Ratto: The Jordan Rules rules Sunday

‘The Last Dance’ is the entertainment we want, not the history we need

Ray Ratto
April 20, 2020 - 8:19 am
Ratto: The Jordan Rules rules Sunday

Anne Ryan, USA TODAY, USA TODAY via Imagn Content Services, LLC

The coronavirus has paralyzed us all, but it also gave five consecutive Sundays to Michael Jordan to write the only acceptable history of the best version of the Chicago Bulls. As vanity projects go, this is about as seamless as it gets.

There are still eight more installments over four more weekends, and people who have seen the entire package say with unanimity that these first two were the least impressive of them all, but can all agree on the following things:

*Jerry Krause will be portrayed as a one-dimensional villain, and as he cannot defend himself (he died three years ago), everyone will find that to be acceptable.

*Scottie Pippen will be historically recast as weak and selfish.

*Jordan's transition from wide-eyed rookie to steely-eyed killer will be glossed over and both versions will be hailed as the best a man can be.

*Jordan's bottomless scotch tumbler will be the most valuable prop.

Oh, and one other thing. LeBron James' 14-part documentary on LeBron James in 2024 will have better production values but will serve the same master — the person whose name is writ largest.

Therein lies the undercut there are more of these coming, and they will become the nouveaux weaponry in the legacy wars. Once you get past the fact that the history we are being given is not really the 1998 Bulls but the state of basketball as it existed two decades ago, this works fine. But if you're trying to get the real story of that team, what you're going to get is a Jordan hagiography because that is the story everyone wants, true in every detail or not.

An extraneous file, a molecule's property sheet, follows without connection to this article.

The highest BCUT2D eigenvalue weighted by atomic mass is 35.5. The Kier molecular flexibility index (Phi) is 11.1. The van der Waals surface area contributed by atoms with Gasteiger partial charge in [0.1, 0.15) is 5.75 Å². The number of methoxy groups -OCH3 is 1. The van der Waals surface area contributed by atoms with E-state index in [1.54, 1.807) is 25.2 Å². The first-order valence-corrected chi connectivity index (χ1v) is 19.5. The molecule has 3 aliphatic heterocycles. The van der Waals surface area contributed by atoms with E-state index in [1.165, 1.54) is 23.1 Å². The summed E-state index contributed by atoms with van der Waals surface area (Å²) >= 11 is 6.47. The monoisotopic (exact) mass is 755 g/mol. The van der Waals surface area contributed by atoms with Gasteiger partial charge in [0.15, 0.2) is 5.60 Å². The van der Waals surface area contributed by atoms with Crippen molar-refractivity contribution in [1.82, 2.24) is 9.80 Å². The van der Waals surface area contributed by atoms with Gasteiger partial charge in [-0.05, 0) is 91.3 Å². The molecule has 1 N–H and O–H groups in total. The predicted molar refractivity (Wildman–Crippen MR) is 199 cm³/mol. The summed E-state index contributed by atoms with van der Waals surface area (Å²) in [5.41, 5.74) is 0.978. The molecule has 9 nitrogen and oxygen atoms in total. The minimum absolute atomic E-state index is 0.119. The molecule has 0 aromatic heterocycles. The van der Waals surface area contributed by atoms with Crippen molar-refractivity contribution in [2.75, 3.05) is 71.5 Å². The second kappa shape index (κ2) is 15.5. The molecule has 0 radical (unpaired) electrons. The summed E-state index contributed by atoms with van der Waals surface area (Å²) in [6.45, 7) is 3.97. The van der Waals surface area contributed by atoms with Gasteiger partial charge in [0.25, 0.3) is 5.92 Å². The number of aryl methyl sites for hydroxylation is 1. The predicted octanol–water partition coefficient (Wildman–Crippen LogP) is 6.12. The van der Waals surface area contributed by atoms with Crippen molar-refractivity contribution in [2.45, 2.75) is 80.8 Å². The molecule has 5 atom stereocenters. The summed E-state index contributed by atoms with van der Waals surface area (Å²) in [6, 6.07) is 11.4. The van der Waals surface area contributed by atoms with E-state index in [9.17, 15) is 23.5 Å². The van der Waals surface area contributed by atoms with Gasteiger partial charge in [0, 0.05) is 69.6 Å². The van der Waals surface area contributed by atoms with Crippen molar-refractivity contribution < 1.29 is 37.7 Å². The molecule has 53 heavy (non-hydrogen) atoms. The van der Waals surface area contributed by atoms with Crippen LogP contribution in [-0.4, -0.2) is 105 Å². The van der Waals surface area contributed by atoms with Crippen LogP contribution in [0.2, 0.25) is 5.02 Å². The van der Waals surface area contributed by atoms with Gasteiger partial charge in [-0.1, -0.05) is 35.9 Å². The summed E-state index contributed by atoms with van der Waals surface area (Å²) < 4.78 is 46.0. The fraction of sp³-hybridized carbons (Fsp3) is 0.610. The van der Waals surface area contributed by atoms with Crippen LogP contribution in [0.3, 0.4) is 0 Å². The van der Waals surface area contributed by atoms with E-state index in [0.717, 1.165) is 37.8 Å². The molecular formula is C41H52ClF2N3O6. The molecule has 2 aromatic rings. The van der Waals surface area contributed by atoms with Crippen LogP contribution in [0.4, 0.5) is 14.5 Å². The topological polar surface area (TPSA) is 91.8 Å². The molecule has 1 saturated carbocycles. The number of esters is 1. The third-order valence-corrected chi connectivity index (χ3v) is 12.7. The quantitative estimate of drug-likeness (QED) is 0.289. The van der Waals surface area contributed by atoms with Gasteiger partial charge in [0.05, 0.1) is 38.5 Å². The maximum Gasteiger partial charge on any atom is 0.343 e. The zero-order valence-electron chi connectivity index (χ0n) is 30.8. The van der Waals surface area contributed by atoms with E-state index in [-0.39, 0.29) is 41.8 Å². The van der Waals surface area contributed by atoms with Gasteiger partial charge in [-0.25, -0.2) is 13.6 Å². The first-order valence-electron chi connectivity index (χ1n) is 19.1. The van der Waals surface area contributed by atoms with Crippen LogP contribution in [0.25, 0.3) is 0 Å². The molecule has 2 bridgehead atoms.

The Jordan doc is still only 20 percent revealed and hasn't really covered Dennis Rodman or Phil Jackson or any of the other ephemera that revealed itself during the 1997-98 Bulls season, but we know the common thread of Jordan Against The Old World.

Krause, for his part, becomes a precursor for things that people loathe the modern game for, like load management and tanking. Owner Jerry Reinsdorf gets to talk about how he tried to talk Pippen out of a bad contract while offering him that very contract. Jordan himself shows a new generation what basketball was like before 30-footers and zone defenses. Rod Thorn explains how the game used to be big-man centric and is now big-man phobic.

But everyone lands in the same place at the end, with Jordan's indomitable will in the face of a sea of bumblers with only his magic drink as the only real heroes. Steve Kerr is slightly miscast, as he probably should have been a series narrator like Liev Schrieber, but the series wasn't looking for an objective view. It was looking for Jordan because ESPN is about heroes and story preservation. And so, by extension, is the audience. America is getting what it wanted in entertainment, more than it is getting necessarily what it needs in history.

Ultimately, we are all getting to drink with Mike, which is its own marketing campaign.

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